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Title:Doctoral students’ career decision-making process: comparing faculty and non-faculty careers from socio-cognitive and contextual perspectives
Author(s):Seo, Gaeun
Director of Research:Huang, Wen-Hao David
Doctoral Committee Chair(s):Huang, Wen-Hao David
Doctoral Committee Member(s):Hood, Denice Ward; Makela, Julia Panke; Ostler, Teresa Ann
Department / Program:Educ Policy, Orgzn & Leadrshp
Discipline:Human Resource Education
Degree Granting Institution:University of Illinois at Urbana-Champaign
Degree:Ph.D.
Genre:Dissertation
Subject(s):doctoral students
knowledge workforce
career decision-making process
faculty career and non-faculty career paths
post-graduate career choice
Abstract:Minimal extant research on doctoral students’ career development prohibits the customization of career preparation that is necessary to prepare them with competencies for achieving their career goals. Such research is particularly urgent as current academic job markets shift career placement patterns of doctoral recipients. This study addresses this need using mixed methods to investigate how doctoral candidates determine their career choices based on their sought career paths. Using Cognitive Information Processing (CIP) and Social Cognitive Career Theory (SCCT) as theoretical frameworks, the study sought to 1) understand doctoral students’ career choice processes and 2) examine the career decision-making process differences based on their sought career paths (faculty versus non-faculty route). This exploratory study was conducted at a large, public, and research-oriented U.S. Midwestern university (USMU). Purposive sampling strategy was adopted by targeting “all-but-dissertation” (ABD) doctoral students regardless of affiliated discipline. This study employs a convergent parallel design mixed methods approach. SCCT guided quantitative research A total of 372 doctoral candidates responded to the survey, and analysis of covariance was conducted to identify group differences in the effects of environmental influences on their career choice process. Concurrently, structured interviews with 30 doctoral candidates were conducted to deeply understand their career decision-making processes step by step. The interview protocol was developed based on CIP theory and directed content analysis guided qualitative data analysis Finally, a joint matrix was used to merge these two data sets to identify overlapping and different facets of doctoral students’ career choice processes through triangulation. Several implications of these findings, limitations of the study, and suggestions for future research are discussed.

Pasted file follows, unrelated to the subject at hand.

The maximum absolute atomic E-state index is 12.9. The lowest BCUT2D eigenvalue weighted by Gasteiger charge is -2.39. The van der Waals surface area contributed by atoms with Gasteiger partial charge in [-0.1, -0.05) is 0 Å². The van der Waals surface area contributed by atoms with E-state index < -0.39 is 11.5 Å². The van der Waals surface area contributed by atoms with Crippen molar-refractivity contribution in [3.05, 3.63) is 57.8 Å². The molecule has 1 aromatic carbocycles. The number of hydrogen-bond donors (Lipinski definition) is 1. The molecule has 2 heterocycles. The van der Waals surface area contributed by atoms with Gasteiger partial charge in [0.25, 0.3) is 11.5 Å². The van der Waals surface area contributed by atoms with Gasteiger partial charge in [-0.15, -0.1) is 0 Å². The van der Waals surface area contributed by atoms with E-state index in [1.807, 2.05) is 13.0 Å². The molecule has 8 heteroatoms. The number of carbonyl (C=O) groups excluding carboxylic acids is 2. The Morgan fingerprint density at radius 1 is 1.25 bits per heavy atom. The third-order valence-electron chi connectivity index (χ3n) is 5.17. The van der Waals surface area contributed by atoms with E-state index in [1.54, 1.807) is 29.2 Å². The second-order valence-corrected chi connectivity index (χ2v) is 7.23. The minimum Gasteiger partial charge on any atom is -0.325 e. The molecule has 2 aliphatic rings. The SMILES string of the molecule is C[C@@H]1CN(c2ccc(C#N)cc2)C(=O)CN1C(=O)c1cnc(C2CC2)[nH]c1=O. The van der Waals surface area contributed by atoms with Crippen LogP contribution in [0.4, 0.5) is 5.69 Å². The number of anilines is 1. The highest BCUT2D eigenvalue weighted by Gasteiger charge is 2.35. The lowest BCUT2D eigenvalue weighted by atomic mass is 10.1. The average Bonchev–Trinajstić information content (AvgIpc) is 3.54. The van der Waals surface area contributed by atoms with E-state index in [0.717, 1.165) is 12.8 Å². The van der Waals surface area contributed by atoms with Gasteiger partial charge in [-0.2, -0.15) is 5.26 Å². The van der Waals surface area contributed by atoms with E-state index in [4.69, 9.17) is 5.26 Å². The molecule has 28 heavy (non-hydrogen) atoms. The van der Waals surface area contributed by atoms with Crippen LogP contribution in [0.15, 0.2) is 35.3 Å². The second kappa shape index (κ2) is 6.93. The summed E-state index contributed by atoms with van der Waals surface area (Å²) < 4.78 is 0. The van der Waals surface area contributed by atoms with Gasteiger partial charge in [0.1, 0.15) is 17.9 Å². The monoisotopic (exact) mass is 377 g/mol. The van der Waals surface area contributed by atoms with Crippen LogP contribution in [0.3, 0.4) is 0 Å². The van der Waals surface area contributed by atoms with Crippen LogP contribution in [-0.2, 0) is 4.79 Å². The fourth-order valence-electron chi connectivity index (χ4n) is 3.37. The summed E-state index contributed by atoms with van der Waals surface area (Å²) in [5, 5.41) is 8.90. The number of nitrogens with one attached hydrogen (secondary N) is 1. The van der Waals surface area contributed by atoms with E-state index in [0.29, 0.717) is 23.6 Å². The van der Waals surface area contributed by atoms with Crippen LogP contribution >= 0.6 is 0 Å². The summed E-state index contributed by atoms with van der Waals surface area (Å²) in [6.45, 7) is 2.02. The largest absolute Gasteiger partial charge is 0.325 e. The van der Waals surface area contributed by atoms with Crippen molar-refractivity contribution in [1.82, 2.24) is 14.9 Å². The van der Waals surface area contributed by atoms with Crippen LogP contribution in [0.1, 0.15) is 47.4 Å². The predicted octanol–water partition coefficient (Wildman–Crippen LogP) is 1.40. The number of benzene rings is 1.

Issue Date:2017-04-20
Type:Thesis
URI:http://hdl.handle.net/2142/97712
Rights Information:Copyright 2017, Gaeun Seo
Date Available in IDEALS:2017-08-10
Date Deposited:2017-05


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